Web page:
Highland County drug court secures funding

Specialized docket to start with $94k in grant money

By David Wright - [email protected]



Nearly $100,000 in grant funds allocated to Highland County will provide the building blocks for a drug court in Hillsboro.

Judge Rocky Coss said this week that more than $94,000 of a $610,000 grant awarded to the Paint Valley Alcohol, Drug and Mental Health Board will pay for expenses associated with a specialized drug docket in Highland County Common Pleas Court.

As previously reported, drug courts — specialized dockets that offer defendants charged with drug crimes a chance at cleaning up their record through intensive reporting requirements and treatment — are growing in popularity around the state due to high success rates and a shift in the understanding of addiction.

According to a press release from the ADAMH Board, the board was recently awarded $610,598 in State Opioid Response (SOR) funding for drug courts, probation departments and treatment providers in Highland, Fayette, Pike and Pickaway counties, as well as a residential treatment center in Ross County.

Coss said $52,000 of Highland County’s allotment will be given to the Highland County Probation Department for personnel to implement the grant. Those funds will be used to pay a case manager and treatment navigator, according to the judge.

Coss previously said the probation department will do much of the leg work for the drug court, which Coss hopes to establish in the next year or so.

The next largest amount, $23,000, will be allocated for transportation and “recovery support,” which can be paying for anything from license reinstatement fees to costs associated with new employment, the judge said.

Coss said $13,000 will be allocated for vocational training and services, which will be administered by Goodwill Industries, and another $5,000 will be used for medically assisted treatment such as Vivitrol injections, which block cravings and neutralize the effects of opioids and alcohol in the body for 28 days.

According to Coss, the drug court will partner primarily with the Highland County Probation Department to process and supervise candidates, and defendants will appear in court every two weeks over 18 to 24 months, depending on their needs.

Defendants must be evaluated for entry and sign an agreement with the court, according to the judge. They are subject to immediate drug tests, and Coss said if violations occur, whether through drug use or failure to report, their punishment — normally in the form of a brief jail stay — is doled out with “immediate certainty” and without a hearing or a lawyer present.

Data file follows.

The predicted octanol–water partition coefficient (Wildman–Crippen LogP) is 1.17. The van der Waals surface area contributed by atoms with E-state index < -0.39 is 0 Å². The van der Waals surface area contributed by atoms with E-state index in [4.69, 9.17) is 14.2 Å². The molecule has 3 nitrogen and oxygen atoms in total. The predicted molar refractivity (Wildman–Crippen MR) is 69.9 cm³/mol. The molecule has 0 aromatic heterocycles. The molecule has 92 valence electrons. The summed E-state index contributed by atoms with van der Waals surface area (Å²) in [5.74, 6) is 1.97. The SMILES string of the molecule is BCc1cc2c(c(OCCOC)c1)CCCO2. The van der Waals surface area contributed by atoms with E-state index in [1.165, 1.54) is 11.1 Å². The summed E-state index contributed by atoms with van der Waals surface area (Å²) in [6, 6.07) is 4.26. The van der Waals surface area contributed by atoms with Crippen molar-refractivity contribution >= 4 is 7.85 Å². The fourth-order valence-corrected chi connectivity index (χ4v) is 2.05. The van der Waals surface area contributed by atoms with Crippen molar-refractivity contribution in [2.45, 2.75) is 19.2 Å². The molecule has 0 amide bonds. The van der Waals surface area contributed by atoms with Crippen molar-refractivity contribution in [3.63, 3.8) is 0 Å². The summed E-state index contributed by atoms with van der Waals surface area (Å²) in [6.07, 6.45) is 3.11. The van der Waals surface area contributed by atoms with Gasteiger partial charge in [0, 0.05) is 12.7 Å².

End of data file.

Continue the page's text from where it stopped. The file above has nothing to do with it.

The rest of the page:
In the event of serious violations, defendants can at any time be restored to the regular docket and sent to prison if the judge deems it necessary.

Coss said the court will also partner with residential treatment centers like Massie House, a men’s residential facility near Buford, and the Lynn Goff Clinic in Greenfield, which provides residential treatment for women; as well as the Highland County Drug Abuse Prevention Coalition and REACH for Tomorrow, a Greenfield-based nonprofit.

Coss said Ross County’s portion of the funding will fund a residential treatment center in Chillicothe boasting more than 50 beds for both substance abuse and mental health disorders.

“In so many of our cases, there are co-occurring disorders,” the judge said. “A large number of people who are addicted to controlled substances also have mental disorders.”

It is this approach to addiction — identifying the reasons behind individuals’ addiction and treating the root of the problem — that has shown the most success, many local experts have said.

And while Coss has a reputation as a judge who does not hesitate to hand down lengthy prison sentences, he has said he also understands that incarceration does not always heal addiction.

Coss argued that as a judge, he seeks to “hold people accountable,” and that means different things for different defendants.

For drug traffickers who seek only to make money by exploiting addiction, Coss has little mercy. But for the person who sells drugs just to get their next “fix,” a prison sentence could do more harm than good, the judge said.

It is these types of defendants that Coss sees as good candidates for a drug docket, he said — so long as they are willing to get help.

Reach David Wright at 937-402-2570.

Specialized docket to start with $94k in grant money

By David Wright

[email protected]